Homeschool Lesson Plan: Kindness To Living Things


*Lesson is appropriate for children ages 3-8 (tailored for my three children ages 3, 5 and 7).

Poetry:

Read Aloud:

Music:

Math:

Journal:

  • 7 year old: “If I could talk to animals I would…”
  • 5 year old: Read and copy sight word sentence – “I like to look in the nest.”
  • 3 year old: Trace the word “KIND” and draw a picture of how you can be kind.

Activities:

  • Make pinecone, peanut butter, bird seed bird feeders
  • Go on a nature walk to hang up homemade bird feeders, install our nests and pick up trash.

Centers:

Homeschool Lesson Plan: Eggs and Nests

*Lesson is appropriate for children ages 3-8 (tailored for my three children ages 3, 5 and 7).

Poetry:

Read Aloud:

Music:

Math:

  • Counting Bird Activity Set – This is an awesome FREE resource I found, from Life, Abundantly. Print and cut out ahead of time or have kids help cut out. I laminated ours for future use.
    • 7 year old: Rolling dice and multiplying them using groups of eggs in the nest. Picking a numbered egg and using anywhere from 2-4 eggs that add up to that number.
    • 5 year old: Lining up eggs and counting them. Rolling two dice and adding the total of those dice to the nest.
    • 3 year old: Lining up eggs and counting them. Rolling dice and putting that many eggs into nest.
  • Eggs In A Nest Division Worksheet (7 year old)

Journal:

  • 7 year old: “If I needed to build a nest…” (Who am I? Where? What will I use?) & draw a picture of your nest.
  • 5 year old: Read and copy sight word sentence – “I see three eggs in the nest.” Draw a picture of your nest.
  • 3 year old: Trace an egg and the word “EGG” & draw a bird inside of your egg.

Activities:

  • Nature hike to collect nest supplies (i.e. small twigs, straw, grass, moss).
  • Make homemade play dough, using this great recipe from Fun Learning for Kids. For a more natural look, don’t add food coloring. Let kids do all the scooping, pouring, stirring and kneading. I added cinnamon. It smells nice! And I added quite a bit of cornstarch while kneading to make the dough less sticky. It made it nice and soft.
  • Make bird nests using supplies from hike and playdough.

Centers:

  • Playdough
  • Plastic easter eggs with corresponding colored counting bears
  • Books – spring themed

Homeschooling In the Wake of Coronavirus

Homeschooling Covid-19

We are practicing social distancing. Doctors appointments have been cancelled. Social engagements put off. Activities erased from the weekly calendar. My husband is working from home. My children’s schools are closed until further notice. This is life during a pandemic. Covid-19.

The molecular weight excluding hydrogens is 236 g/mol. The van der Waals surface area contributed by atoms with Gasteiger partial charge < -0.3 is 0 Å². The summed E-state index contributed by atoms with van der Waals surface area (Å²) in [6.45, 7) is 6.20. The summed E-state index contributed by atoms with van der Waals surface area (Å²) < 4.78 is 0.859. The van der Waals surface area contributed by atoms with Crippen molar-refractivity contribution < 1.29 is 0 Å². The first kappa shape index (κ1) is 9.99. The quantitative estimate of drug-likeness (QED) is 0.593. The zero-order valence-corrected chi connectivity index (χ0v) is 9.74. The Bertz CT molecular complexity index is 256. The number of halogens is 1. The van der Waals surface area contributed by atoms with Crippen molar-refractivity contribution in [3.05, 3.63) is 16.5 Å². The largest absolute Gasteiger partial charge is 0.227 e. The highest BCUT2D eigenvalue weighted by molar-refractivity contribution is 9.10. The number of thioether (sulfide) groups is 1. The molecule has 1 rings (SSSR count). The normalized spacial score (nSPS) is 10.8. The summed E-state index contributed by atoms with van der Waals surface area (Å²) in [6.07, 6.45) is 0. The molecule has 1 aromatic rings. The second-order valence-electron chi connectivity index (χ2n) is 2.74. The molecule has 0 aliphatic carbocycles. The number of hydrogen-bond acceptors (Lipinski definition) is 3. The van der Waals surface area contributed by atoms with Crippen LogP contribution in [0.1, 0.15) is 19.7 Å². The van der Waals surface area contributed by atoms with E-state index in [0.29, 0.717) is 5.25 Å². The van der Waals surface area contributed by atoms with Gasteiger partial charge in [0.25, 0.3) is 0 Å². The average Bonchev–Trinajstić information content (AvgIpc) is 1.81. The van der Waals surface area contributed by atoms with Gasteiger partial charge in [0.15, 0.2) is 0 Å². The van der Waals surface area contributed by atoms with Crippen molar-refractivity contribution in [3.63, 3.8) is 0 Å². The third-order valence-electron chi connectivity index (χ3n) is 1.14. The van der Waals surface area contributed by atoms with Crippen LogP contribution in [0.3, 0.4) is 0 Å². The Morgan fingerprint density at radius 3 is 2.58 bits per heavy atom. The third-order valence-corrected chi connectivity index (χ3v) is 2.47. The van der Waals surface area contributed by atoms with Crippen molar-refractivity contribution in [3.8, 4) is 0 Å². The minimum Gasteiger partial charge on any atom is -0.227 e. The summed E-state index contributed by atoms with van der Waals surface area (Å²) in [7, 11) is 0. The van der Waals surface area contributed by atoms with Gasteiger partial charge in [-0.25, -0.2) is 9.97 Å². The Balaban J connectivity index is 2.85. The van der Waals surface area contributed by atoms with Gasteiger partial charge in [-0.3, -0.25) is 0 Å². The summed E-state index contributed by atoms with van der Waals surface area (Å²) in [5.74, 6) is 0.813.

I see all of the above alterations to our daily lives as not only important but imperative. I believe it is my job to protect my family and others, to slow the spread, to help flatten the curve.

I feel especially grateful that my husband’s job has afforded our family the opportunity for me to not work, to stay at home with my children. And it seems serendipitous that the small handful of remote jobs I have applied for in the last year have not come to fruition. Because now I am presented with a job for which I have no formal training and no roadmap! This new position? Teacher. Of homeschool. To my three children. In three different grades. Insert surprised, wide eyed emoji here.

I can’t say the thought of homeschooling my kids has never crossed my mind. But when considering this option in the past, the scarcity of non-faith based curriculum seemed like a huge obstacle. It is easy enough to find individual activities and crafts on Pinterest, but I have yet to find a reliable resource for longterm secular homeschooling.

While I still haven’t quite wrapped my head around the severity of the situation we find ourselves in (following a week of spring break, we never returned to school and will likely not for some time), I have quickly gone all-in on developing a curriculum for my children. They deserve full enriching days, opportunities to learn and to move their bodies and I deserve the sanity that comes from a daily routine.

Thus I humbly present (in the hope that we work smarter not harder – together – during this unique situation), Homeschooling In The Wake of Coronavirus.

Our days are loosely based on the following schedule:

  • Make Bed/Brush Teeth/Get Dressed
  • Breakfast
  • Audiobook (we signed up for the 30 day free trial of Audible.com — so far so good!) & Legos/Magnatiles/Trains
  • Outside Time (bikes, hike up rock hill, slack-line, sports on the side of the house)
  • Homeschool & Snack
    • Daily Meeting– Good Morning Song (I’ve been playing Hair Up from Trolls to dance our feelings out before we start school), Calendar (reviewing today’s date – my 5 and 7 year olds write this in their journals), Weather Check
    • Journal– Maddie writes a short paragraph using a prompt I’ve come up with and draws a picture, Benj write a sentence using his sight word flashcards and draws a picture, Marg practices tracing her name and draws a picture
    • Math
  • Lunch
  • Quiet Rest/Alone Time (my refrain has been, “we all need time to recharge our batteries before we get back together for the afternoon”)
  • Chores
  • Homeschool & Snack
    • Read Aloud– Daily Poem & Picture Books
    • Song
    • Literacy Worksheets
    • Activities
  • Centers
    • Art Table– Watercolors, Coloring Pages, Stampers, Perler Beads, Orbeez, Playdough
    • Dining Table– Puzzles, Screws, Cubes, Counting Bears
    • Living Room– Books
  • Dinner
  • Tidy Up House
  • Watch Show or Play Family Game
  • Showers/Read Aloud/Bedtime

I will be linking to lesson plans under the “Homeschooling” tab as I develop them and test them out on my kids, so please check back if you are in need of some fresh ideas! And if you have any awesome ideas that have gone over great with your kids, please share them here or on the Keep Calm and Soldier On Facebook Page!